Honors College

Document Type

Honors Thesis

Publication Date

Spring 5-2018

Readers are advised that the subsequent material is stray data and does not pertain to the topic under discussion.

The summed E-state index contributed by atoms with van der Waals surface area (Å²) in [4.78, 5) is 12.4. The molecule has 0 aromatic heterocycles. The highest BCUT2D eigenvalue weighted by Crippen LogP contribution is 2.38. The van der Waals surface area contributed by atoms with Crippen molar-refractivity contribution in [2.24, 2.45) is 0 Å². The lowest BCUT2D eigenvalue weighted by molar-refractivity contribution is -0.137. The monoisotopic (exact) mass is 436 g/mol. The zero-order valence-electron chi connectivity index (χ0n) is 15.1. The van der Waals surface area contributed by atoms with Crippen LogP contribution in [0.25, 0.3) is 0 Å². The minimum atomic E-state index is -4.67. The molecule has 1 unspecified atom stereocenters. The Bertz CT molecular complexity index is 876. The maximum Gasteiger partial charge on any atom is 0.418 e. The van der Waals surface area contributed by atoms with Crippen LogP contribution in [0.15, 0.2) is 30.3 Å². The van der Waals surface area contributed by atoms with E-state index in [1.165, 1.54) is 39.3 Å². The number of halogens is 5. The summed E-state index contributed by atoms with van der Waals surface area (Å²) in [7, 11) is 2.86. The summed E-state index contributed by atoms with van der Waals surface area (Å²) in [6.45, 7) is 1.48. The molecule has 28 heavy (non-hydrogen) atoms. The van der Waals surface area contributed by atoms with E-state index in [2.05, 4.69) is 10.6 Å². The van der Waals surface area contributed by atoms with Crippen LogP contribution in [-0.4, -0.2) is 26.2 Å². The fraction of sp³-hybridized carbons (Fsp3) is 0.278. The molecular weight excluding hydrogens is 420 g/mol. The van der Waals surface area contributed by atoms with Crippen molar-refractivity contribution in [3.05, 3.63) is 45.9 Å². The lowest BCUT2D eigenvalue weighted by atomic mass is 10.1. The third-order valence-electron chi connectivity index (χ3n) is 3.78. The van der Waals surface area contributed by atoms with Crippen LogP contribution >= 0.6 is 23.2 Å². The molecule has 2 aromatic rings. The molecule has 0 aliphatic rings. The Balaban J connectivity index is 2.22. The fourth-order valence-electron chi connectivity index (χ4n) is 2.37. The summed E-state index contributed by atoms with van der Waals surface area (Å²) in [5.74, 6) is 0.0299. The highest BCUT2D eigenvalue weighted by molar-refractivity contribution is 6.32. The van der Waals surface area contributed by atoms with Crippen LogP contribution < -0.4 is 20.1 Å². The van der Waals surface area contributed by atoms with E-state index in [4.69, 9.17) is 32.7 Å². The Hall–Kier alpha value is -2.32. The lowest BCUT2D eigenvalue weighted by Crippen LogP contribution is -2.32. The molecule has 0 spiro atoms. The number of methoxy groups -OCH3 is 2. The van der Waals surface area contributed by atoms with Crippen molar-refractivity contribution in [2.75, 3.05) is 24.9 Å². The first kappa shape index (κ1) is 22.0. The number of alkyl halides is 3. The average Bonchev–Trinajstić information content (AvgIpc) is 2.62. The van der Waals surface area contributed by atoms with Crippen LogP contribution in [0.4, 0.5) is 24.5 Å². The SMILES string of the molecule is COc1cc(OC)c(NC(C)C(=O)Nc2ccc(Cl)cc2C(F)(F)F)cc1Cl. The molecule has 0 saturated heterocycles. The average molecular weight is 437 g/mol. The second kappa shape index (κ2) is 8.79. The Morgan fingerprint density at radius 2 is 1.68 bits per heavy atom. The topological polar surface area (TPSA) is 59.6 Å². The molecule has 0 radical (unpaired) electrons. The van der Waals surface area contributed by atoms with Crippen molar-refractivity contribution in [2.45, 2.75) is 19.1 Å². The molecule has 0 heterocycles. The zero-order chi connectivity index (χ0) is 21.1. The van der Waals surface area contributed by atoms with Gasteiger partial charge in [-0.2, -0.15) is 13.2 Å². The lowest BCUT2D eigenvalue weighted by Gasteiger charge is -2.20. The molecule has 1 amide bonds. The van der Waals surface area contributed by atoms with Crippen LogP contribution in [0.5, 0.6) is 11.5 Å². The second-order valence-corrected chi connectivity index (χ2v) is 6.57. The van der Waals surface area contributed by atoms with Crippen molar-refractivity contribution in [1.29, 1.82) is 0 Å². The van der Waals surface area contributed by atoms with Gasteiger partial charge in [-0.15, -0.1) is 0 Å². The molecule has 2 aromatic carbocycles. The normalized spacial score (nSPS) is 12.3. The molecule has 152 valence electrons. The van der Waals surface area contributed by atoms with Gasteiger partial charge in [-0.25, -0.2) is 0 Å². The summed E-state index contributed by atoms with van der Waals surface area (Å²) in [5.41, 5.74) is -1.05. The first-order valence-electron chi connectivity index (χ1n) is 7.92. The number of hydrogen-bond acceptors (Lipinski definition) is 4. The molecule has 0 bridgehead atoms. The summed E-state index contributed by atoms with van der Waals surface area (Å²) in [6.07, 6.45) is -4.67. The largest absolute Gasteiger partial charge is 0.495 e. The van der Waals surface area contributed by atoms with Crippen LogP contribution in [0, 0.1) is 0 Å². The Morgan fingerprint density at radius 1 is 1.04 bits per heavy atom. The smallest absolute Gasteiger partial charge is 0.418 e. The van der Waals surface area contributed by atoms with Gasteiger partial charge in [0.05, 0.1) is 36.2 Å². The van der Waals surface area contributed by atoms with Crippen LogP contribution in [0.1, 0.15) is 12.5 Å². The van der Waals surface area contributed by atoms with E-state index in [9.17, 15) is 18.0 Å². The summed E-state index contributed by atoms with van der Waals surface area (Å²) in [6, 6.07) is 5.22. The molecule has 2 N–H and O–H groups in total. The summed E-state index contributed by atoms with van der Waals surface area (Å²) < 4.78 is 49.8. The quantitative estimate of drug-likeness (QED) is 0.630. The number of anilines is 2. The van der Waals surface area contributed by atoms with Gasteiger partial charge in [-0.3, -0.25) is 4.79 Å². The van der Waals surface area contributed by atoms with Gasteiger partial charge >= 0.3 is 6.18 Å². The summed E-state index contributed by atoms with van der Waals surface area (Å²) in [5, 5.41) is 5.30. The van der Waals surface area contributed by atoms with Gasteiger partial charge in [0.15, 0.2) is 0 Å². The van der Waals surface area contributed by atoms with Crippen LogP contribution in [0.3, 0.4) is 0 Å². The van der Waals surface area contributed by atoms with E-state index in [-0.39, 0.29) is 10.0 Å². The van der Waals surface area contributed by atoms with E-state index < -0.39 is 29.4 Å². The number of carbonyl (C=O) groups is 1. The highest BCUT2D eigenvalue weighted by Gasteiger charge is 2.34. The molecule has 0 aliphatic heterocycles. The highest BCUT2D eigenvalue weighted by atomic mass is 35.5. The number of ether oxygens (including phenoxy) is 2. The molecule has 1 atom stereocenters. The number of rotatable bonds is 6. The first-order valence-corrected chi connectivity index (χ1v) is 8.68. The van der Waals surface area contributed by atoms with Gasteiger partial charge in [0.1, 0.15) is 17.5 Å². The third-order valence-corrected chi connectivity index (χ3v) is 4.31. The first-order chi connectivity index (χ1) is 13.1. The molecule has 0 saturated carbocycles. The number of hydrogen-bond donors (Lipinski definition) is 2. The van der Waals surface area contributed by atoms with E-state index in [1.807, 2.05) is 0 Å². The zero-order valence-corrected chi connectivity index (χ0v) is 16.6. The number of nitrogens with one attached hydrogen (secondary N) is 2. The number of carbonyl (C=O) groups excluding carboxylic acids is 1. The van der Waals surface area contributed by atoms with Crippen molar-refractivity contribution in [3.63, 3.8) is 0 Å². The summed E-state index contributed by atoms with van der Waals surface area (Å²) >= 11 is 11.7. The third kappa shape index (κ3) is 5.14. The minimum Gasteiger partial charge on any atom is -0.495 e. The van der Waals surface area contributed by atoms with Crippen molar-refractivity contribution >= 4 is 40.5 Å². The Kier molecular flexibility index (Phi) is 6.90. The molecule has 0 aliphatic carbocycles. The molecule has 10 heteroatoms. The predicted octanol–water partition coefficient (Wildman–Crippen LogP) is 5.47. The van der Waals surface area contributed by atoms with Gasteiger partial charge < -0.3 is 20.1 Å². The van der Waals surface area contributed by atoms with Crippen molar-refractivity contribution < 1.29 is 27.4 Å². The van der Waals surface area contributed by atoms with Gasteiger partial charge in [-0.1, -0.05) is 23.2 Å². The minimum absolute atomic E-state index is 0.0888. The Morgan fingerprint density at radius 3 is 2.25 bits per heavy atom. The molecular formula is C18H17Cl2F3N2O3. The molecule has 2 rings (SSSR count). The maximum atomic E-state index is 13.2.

Vaccines protect millions of human lives per year from otherwise fatal illnesses. Vaccination promotes immunity by simulating infection with a non-pathogenic representative of the disease, an antigen, to prepare and train an immune response. Vaccine-safe antigens are often too small to elicit an immune response. These non-immunogenic molecules are referred to as haptens and are introduced to the immune system by hapten-carriers, large immune-stimulating proteins. Keyhole Limpet Hemocyanin (KLH), a respiratory protein of the giant keyhole limpet (Megathura crenulata), is the industry standard hapten-carrier. KLH is a potent yet safe immune-stimulant relied upon in research, available human medications, and emerging vaccines. KLH is currently valued at approximately $10,000 per gram, and economic analysis predicts the KLH market to exceed $35 million once new vaccines are approved. KLH production, however, is neither ecologically sustainable nor economically sensible. KLH is produced from live M. crenulata and cannot be synthesized. Over-fishing endangers wild M. crenulata populations, and only one company is authorized to aquaculture this species. A potential alternative hapten-carrier is the hemocyanin from the red abalone (Haliotis rufescenes). Aquaculture for this species is well established and globally profitable; their meat is considered a delicacy, and their shell is the source of the gem ‘Mother of Pearl’. Red abalone hemocyanin (RAH) is biochemically similar to KLH. This study adapts KLH purification techniques to RAH for comparison. KLH and RAH were determined to be approximately the same molecular weight, a critical characteristic for an alternative hapten-carrier. RAH isolation was optimized to rival commercial KLH purity. RAH, like KLH, consists of two subunits between 350 kDa and 400 kDa. RAH elicits an antibody production response to conjugated haptens in mice. RAH is therefore a viable alternative to KLH as a hapten-carrier in vaccine production. There is precedent for abalone aquaculture in Maine.